# CFX analysis of a sphere - drag too low

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 March 22, 2007, 19:47 CFX analysis of a sphere - drag too low #1 Rob Findlay Guest   Posts: n/a Sponsored Links Hi, Just starting out with CFX and I thought to learn I would model a sphere and compare drag with theory. One inch diameter sphere in 60 m/s airflow should have a Cd around 0.42 with total drag of around 0.46 N. My CFX results give a drag of 0.28 N (62% of theory). I was hoping people might be able to suggest a number of reasons I could be getting this low result. The output file for the run is located at: http://teambasic.files.wordpress.com...phere2_002.doc But I will precis what I have done below... I would greatly appreciate any help you can give me. Regards, Rob Loosly based on the "flow over a blunt body" tutorial. Default values unless stated. Steady State, Air Ideal Gas, Shear Stress Transport turb model (y+ at the ball is < 1, approx 15 nodes within the boundary layer thickness). Domain size: 3 x sphere diameter in front and to sides of sphere; 10 x sphere diameter behind. 2 x symmetry planes, 2 x free slip walls. sphere is no slip. inlet is subsonic, normal vel 60m/s, turb 5% medium. outlet is subsonic, static pressure, 0 atm. init conditions: y velocity 60m/s, turb eddy dissip selected. solver control: resudual RMS 1e-5, physical timescale 1/3 of time taken to flow through domain (did another run multiplied by 4, no real difference) mesh adaption based on abs pressure, eddy visc, velocity. 3 steps. total nodes 700,000. Solution Var * edge length. 50 iterations, RMS, 1e-4. The residuals looked okay, one order magnitude between RMS & max, no major change of drag values as i increased the mesh size. Do I need to be looking at transitional turbulence model?? Like I said, all help would be appreciated! Rob

 March 23, 2007, 06:25 Re: CFX analysis of a sphere - drag too low #2 Joe Guest   Posts: n/a Domain size: 3 x sphere diameter in front and to sides of sphere ... too small increase to 5. The nature of the vortex shedding may require transient analysis. Your steady state convergence is poor. The massive separation may also require DES, SAS-SST i.e. this is an ahmed body like problem. There may be turbulence transition effects, although your inlet velocities are high. Calculate the drag coefficient in the solver not in Post.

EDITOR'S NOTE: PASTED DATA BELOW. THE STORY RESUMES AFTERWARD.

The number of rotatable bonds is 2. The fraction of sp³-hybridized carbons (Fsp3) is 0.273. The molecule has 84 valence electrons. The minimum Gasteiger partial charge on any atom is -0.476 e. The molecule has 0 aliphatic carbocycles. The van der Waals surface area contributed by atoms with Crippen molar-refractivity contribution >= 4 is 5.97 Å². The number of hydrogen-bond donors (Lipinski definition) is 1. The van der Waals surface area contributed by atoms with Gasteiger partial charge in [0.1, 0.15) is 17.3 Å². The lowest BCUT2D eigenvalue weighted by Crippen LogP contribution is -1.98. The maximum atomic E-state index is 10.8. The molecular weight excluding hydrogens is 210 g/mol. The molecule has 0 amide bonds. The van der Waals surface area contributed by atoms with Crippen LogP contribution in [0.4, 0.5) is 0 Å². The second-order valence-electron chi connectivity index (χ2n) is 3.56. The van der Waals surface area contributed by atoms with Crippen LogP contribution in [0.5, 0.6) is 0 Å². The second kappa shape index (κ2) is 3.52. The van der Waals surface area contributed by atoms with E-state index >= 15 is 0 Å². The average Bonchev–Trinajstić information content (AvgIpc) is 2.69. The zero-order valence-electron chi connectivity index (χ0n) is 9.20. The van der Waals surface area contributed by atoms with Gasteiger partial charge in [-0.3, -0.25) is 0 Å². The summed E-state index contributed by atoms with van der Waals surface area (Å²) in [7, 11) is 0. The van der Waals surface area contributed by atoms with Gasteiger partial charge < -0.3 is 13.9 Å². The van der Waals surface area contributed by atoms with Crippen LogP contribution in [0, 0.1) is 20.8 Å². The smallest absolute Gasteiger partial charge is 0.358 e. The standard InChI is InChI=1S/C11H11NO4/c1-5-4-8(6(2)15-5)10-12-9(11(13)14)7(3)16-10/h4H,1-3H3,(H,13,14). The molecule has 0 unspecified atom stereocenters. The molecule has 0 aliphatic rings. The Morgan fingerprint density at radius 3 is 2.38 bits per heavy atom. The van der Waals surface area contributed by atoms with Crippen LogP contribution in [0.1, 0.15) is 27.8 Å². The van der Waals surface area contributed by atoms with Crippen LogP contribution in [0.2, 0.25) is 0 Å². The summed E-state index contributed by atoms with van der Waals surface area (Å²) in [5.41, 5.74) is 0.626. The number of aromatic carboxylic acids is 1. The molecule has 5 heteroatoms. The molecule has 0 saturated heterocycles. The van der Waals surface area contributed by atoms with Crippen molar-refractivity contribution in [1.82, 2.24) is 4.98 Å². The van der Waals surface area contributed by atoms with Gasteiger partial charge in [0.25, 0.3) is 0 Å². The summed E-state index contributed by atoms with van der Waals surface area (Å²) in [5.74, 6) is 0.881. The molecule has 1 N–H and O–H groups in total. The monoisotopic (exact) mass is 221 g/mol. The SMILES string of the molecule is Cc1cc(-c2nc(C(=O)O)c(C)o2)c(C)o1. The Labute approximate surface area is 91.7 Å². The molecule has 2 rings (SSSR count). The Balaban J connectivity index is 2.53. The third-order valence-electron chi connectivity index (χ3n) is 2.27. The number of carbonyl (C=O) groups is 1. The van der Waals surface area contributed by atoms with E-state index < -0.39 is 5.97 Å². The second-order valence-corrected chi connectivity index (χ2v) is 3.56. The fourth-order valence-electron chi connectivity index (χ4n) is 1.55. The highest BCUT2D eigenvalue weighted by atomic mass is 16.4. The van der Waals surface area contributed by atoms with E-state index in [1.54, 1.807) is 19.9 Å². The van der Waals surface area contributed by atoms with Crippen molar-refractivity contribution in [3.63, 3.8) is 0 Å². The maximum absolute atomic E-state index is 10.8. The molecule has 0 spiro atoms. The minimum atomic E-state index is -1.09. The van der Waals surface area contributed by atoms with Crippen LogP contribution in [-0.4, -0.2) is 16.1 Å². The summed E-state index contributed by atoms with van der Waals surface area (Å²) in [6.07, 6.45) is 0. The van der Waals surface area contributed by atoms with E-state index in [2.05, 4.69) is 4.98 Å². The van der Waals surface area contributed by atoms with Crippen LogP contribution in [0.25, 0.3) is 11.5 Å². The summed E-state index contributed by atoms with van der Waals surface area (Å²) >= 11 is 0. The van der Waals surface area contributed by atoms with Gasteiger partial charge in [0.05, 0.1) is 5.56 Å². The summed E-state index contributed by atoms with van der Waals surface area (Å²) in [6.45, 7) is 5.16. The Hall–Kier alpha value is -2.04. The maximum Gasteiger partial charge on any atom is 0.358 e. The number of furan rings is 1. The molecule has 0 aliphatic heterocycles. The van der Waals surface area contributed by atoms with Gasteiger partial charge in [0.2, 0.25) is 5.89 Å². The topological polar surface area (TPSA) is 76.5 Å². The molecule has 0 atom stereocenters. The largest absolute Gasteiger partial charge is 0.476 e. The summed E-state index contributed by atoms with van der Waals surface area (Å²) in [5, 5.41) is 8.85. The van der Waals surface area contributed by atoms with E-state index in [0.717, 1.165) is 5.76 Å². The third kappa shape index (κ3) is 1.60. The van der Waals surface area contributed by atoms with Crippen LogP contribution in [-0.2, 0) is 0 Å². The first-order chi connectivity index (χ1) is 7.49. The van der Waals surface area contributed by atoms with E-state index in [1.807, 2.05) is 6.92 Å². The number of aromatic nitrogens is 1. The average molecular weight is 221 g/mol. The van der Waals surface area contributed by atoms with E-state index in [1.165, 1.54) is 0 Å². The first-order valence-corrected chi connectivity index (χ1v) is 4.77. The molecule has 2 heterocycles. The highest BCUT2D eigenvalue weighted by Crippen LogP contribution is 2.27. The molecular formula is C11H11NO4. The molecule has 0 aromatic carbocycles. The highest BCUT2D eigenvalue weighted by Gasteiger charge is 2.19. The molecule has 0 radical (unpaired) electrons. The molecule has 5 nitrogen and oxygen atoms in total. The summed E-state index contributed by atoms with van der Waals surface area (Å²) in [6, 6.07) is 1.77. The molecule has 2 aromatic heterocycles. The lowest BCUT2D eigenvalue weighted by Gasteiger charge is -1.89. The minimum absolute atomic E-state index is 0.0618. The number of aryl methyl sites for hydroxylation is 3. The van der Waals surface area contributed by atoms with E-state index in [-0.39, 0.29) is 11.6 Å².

March 23, 2007, 08:19 Re: CFX analysis of a sphere - drag too low #3 Dr Flow Squad Guest   Posts: n/a You have used a symmetry plane. So the force is for half a ball or what? | Pressure Force On Walls X-Comp. Y-Comp. Z-Comp. ball 2.4304E-01 6.6143E-02 2.4464E-01

 March 25, 2007, 18:45 Re: CFX analysis of a sphere - drag too low #4 Rob Findlay Guest   Posts: n/a Hi, Thanks for your response. I used two symmetry planes - therefore 1/4 of the ball. I multiplied the force by 4 and that is the value that is 60% of expected. Cheers, Rob

 March 25, 2007, 19:07 Re: CFX analysis of a sphere - drag too low #5 Rob Findlay Guest   Posts: n/a Joe, Thanks. I will try all of the above and post another response with my results. Regards, Rob

 March 26, 2007, 03:59 Re: CFX analysis of a sphere - drag too low #6 Fonzie Guest   Posts: n/a You might also wanna try to use a different advection scheme. In my last project with a blunt body the high-res-scheme did not yield very accurate results. SBF=1 worked much better - however there occured convergence issues from time to time.

 March 26, 2007, 10:11 Re: CFX analysis of a sphere - drag too low #7 Phil Guest   Posts: n/a which means you did not do a mesh refinement study?

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